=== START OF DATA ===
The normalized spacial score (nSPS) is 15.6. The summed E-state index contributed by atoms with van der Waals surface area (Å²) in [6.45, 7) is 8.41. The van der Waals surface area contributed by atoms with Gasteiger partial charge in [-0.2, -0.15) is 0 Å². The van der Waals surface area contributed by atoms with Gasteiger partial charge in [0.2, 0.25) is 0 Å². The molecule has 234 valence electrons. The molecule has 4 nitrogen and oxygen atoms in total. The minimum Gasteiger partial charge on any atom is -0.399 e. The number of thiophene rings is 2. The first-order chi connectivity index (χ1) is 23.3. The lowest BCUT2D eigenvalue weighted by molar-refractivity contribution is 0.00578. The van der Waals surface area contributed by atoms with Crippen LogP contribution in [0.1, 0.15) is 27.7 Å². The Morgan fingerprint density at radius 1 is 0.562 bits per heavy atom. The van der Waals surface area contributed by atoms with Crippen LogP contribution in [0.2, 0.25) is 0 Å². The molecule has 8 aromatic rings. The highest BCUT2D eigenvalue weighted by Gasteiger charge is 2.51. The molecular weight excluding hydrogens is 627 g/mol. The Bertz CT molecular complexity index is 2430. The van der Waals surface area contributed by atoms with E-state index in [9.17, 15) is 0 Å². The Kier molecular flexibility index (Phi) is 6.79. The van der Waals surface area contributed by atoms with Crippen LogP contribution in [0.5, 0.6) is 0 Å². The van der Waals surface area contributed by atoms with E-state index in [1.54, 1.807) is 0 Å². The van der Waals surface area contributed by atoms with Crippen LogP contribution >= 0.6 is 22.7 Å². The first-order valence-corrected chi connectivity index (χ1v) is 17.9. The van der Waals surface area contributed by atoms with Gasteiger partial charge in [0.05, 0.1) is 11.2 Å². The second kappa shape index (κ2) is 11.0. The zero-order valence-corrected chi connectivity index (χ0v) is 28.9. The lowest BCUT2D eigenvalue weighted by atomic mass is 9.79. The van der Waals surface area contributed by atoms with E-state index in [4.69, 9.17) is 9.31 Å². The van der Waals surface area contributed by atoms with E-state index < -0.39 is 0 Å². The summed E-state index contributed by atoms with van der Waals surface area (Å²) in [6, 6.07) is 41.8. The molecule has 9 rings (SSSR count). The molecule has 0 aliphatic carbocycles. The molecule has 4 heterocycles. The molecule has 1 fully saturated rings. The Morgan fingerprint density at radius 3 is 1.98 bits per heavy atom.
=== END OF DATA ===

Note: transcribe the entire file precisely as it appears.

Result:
The normalized spacial score (nSPS) is 15.6. The summed E-state index contributed by atoms with van der Waals surface area (Å²) in [6.45, 7) is 8.41. The van der Waals surface area contributed by atoms with Gasteiger partial charge in [-0.2, -0.15) is 0 Å². The van der Waals surface area contributed by atoms with Gasteiger partial charge in [0.2, 0.25) is 0 Å². The molecule has 234 valence electrons. The molecule has 4 nitrogen and oxygen atoms in total. The minimum Gasteiger partial charge on any atom is -0.399 e. The number of thiophene rings is 2. The first-order chi connectivity index (χ1) is 23.3. The lowest BCUT2D eigenvalue weighted by molar-refractivity contribution is 0.00578. The van der Waals surface area contributed by atoms with Crippen LogP contribution in [0.1, 0.15) is 27.7 Å². The Morgan fingerprint density at radius 1 is 0.562 bits per heavy atom. The van der Waals surface area contributed by atoms with Crippen LogP contribution in [0.2, 0.25) is 0 Å². The molecule has 8 aromatic rings. The highest BCUT2D eigenvalue weighted by Gasteiger charge is 2.51. The molecular weight excluding hydrogens is 627 g/mol. The Bertz CT molecular complexity index is 2430. The van der Waals surface area contributed by atoms with E-state index in [9.17, 15) is 0 Å². The Kier molecular flexibility index (Phi) is 6.79. The van der Waals surface area contributed by atoms with Crippen LogP contribution in [0.5, 0.6) is 0 Å². The van der Waals surface area contributed by atoms with E-state index in [1.54, 1.807) is 0 Å². The van der Waals surface area contributed by atoms with Crippen LogP contribution >= 0.6 is 22.7 Å². The first-order valence-corrected chi connectivity index (χ1v) is 17.9. The van der Waals surface area contributed by atoms with Gasteiger partial charge in [0.05, 0.1) is 11.2 Å². The second kappa shape index (κ2) is 11.0. The zero-order valence-corrected chi connectivity index (χ0v) is 28.9. The lowest BCUT2D eigenvalue weighted by atomic mass is 9.79. The van der Waals surface area contributed by atoms with E-state index in [4.69, 9.17) is 9.31 Å². The van der Waals surface area contributed by atoms with E-state index < -0.39 is 0 Å². The summed E-state index contributed by atoms with van der Waals surface area (Å²) in [6, 6.07) is 41.8. The molecule has 9 rings (SSSR count). The molecule has 0 aliphatic carbocycles. The molecule has 4 heterocycles. The molecule has 1 fully saturated rings. The Morgan fingerprint density at radius 3 is 1.98 bits per heavy atom.